2019 Employee Experience Trends and Predictions: What is on the radar of EX professionals this year?

January 15, 2019by Mike LepisInternal CommunicationsLeadership and Strategy


With the new year already in full swing, we have tapped some great thinkers in the world of Employee Experience (EX) to discuss the trends to keep an eye on in 2019. There is no doubt EX is on the map–companies across all sectors are realizing the urgency and competitive advantage of investing in their people. It is rewarding to observe this sea change. We are seeing companies of all sizes reach out and share that EX is a priority coming from the executive floor.

To mix up our 2019 trends post, we reached out to our colleagues, peers, and top thought leaders to hear what trends and predictions are on their radar for 2019.

Looking forward to another stellar year for Employee Experience! Cheers!

Mike Lepis Co-Founder Vignette, EX Thought Leader, foodie, and MLS soccer fan, resides in the magical Pacific Northwest, with his wife and two young kiddos. @mikevignette

Earning the Trust of the Associates with Humble and Transparent Leadership

Employees today are no different than a savvy customer base. They demand and deserve the same respect, authenticity, clarity, and attentiveness you would give a customer who pays for your service or product. For generations, employers have transmitted information top-down, leaving employees waiting to find out information, and expecting, sometimes incorrectly, that the employer would provide all the answers. When inevitably those answers didn’t come, trust between the two is eroded.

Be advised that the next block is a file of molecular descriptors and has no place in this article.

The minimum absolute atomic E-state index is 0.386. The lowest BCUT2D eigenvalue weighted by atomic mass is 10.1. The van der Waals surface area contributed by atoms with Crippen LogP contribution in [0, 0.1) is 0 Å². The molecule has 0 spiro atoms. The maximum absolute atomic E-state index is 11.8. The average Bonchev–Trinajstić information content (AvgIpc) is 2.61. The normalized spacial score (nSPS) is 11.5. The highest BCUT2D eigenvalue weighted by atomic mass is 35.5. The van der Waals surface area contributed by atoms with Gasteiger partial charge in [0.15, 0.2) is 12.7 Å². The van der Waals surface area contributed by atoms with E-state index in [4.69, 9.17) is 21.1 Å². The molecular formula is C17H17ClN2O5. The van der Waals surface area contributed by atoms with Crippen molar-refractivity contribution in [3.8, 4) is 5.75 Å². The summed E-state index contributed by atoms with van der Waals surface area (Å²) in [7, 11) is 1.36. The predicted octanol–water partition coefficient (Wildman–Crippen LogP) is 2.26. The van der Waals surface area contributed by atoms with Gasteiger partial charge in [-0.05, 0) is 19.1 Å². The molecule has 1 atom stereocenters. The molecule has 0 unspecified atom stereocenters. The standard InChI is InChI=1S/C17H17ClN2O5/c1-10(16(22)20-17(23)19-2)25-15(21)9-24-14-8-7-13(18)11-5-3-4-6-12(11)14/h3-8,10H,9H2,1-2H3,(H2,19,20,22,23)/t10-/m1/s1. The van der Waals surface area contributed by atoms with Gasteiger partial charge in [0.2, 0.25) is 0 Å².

Technology and evolving expectations of the workplace have upended this traditional employee-employer communications model, and it’s up to the company to adjust. The relay of information is now a two-way street, where employees expect to have a voice heard by their employer and expect the organization to be responsive and proactive with information. The failure of organizations to adapt to this new reality often leads employees to wonder, “What are they hiding?,” or even, “Do they care about me or only the bottom line?”